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Dollar Up From Five-Month Low, Investors Await Key U.S. Economic Data

The dollar was up on Tuesday morning in Asia as it edged back from near a five-month low. Investors continued to bet the U.S. Federal Reserve will change its stimulus measures sooner than expected after positive economic data was released on Tuesday.

The U.S. Dollar Index that tracks the greenback against a basket of other currencies edged up 0.11% to 89.920 by 1:28 AM ET (5:28 AM GMT).

The USD/JPY pair was up 0.25% to 109.72.

The AUD/USD pair edged down 0.09% to 0.7747 after Australia released a better-than-expected Gross Domestic Product earlier in the day. The GDP rose 1.8% quarter-on-quarter and 1.1% year-on-year for the first quarter of 2021. The NZD/USD pair inched down 0.10% to 0.7248.

The USD/CNY pair inched up 0.06% to 6.3832. Investors continue to monitor the recent bullish yuan after the People’s Bank of China tightened banks’ forex reserve requirements to curb the yuan’s appreciation. The restrictions caused the offshore yuan to retreat from its three-year high of 6.3526 hit on Monday.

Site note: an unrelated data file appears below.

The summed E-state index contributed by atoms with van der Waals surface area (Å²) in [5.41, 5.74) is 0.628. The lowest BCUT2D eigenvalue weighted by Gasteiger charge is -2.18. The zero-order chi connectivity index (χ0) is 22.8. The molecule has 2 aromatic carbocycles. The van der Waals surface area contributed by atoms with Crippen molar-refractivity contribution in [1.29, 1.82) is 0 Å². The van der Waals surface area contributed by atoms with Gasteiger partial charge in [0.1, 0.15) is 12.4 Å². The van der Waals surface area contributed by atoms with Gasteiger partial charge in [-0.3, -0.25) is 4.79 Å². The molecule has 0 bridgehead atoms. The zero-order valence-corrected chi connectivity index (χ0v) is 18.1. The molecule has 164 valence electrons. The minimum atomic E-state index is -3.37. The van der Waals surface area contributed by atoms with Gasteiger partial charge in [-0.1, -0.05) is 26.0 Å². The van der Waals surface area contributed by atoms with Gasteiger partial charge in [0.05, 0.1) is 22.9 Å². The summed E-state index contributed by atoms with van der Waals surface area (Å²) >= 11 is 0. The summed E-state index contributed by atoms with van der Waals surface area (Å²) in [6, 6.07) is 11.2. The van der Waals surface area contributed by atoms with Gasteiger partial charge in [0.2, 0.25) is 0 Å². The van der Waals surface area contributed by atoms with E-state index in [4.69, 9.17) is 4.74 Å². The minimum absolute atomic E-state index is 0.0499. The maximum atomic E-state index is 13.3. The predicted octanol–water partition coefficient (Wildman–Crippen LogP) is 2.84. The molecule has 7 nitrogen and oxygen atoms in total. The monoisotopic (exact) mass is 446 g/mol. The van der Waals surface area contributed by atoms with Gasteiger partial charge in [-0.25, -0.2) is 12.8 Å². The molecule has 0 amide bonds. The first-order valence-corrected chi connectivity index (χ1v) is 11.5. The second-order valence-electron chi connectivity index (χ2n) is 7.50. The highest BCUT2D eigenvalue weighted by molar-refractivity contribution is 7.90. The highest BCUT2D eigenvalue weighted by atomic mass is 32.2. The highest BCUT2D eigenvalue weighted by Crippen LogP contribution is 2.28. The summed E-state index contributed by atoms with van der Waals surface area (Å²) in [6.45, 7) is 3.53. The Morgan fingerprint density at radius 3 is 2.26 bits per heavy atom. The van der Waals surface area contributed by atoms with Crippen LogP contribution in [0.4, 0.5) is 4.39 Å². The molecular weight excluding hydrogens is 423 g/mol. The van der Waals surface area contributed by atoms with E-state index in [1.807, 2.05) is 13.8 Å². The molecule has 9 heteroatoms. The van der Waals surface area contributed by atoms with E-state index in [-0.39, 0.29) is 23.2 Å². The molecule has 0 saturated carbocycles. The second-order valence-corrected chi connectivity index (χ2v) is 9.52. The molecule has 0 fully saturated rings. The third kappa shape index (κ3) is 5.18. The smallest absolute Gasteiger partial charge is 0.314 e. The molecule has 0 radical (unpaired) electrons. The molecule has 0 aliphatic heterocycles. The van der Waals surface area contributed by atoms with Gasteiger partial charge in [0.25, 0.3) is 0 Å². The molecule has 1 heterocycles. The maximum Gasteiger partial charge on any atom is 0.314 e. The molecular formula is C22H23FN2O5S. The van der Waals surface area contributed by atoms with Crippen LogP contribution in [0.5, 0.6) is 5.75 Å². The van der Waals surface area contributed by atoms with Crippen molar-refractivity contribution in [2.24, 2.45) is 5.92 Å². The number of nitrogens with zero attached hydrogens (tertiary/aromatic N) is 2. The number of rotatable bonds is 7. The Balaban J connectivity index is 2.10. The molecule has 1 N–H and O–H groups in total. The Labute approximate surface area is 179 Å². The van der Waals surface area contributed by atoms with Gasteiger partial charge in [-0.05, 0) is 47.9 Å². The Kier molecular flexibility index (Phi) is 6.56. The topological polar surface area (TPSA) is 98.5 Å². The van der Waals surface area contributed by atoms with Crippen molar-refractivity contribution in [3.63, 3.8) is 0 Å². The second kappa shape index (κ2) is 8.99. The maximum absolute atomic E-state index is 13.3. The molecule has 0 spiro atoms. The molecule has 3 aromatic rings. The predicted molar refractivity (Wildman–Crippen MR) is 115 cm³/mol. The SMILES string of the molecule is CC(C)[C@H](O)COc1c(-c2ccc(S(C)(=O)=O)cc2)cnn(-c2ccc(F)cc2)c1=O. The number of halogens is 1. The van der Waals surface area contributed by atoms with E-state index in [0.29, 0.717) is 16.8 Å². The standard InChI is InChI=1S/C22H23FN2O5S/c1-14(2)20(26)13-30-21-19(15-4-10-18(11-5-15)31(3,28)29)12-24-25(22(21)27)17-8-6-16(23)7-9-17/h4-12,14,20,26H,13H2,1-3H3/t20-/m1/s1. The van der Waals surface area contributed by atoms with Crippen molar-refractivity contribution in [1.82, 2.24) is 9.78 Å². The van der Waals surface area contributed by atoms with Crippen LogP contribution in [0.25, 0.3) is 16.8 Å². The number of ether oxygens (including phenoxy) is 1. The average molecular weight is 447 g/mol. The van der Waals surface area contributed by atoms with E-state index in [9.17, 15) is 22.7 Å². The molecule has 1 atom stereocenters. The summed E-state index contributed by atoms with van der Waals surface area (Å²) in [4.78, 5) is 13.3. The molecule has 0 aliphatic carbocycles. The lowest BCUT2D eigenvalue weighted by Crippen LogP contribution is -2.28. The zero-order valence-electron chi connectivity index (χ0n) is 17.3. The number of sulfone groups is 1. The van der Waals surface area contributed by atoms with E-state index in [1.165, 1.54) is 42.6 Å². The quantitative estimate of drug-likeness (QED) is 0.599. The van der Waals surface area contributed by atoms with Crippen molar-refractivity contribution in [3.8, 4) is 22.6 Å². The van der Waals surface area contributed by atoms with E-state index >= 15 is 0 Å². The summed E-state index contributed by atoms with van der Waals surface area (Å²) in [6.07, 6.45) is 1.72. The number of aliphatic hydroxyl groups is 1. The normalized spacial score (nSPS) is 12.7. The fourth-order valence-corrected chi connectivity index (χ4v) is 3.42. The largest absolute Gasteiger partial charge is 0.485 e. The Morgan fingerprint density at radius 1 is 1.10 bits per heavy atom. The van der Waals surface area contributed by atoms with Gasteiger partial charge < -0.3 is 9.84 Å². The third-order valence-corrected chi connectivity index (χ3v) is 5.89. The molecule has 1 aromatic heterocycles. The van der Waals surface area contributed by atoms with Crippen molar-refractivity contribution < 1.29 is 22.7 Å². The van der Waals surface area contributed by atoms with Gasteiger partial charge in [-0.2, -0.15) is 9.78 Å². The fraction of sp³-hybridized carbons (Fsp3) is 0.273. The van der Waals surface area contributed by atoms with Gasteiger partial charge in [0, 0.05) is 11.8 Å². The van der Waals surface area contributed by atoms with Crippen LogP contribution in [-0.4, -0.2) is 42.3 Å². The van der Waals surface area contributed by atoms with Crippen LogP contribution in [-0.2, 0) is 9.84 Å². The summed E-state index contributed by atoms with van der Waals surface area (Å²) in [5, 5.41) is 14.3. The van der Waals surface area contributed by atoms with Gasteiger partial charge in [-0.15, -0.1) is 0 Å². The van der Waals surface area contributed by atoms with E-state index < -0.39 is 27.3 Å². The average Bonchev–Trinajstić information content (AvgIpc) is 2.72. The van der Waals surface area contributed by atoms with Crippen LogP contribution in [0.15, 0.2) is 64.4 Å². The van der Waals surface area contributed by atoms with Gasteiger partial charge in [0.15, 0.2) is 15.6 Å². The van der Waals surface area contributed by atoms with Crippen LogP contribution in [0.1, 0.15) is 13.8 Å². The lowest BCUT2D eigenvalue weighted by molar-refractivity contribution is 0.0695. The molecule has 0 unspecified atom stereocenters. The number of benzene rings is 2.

The GBP/USD pair inched up 0.01% to 0.4148, with Bank of England Governor Andrew Bailey due to speak later in the day.

"The direction of the dollar is definitely the focus," Shinichiro Kadota, senior currency strategist at Barclays (LON:BARC) in Tokyo, told Reuters, adding that “the market is split in its view.”

Some U.S. Federal Reserve officials insisted that the price pressure will be temporary, while some investors remained concerned that potential runaway inflation will eventually force the central bank to change its current dovish monetary policy earlier than expected.

"Even if inflation continues to overshoot, I think the Fed will continue to say it’s temporary, but the market won't know for sure until fall, so we’re kind of stuck in this uncertainty," said Kadota.

In the U.S., data released on Tuesday said the Institute of Supply Management (ISM)

Manufacturing Purchasing Managers Index (PMI) rose 61.2 in May, driven by a boosted demand amid a reopening of businesses. It’s better than the 60.9 figure in forecasts prepared by and April’s 60.7 reading. However, the data also indicated supply shortages and labor constraints.

Investors now await further U.S. data, including non-farm payrolls, due on Friday for clues on the economic outlook. Its much-weaker-than-expected reading in April led the dollar to slump 0.7% on May 7.

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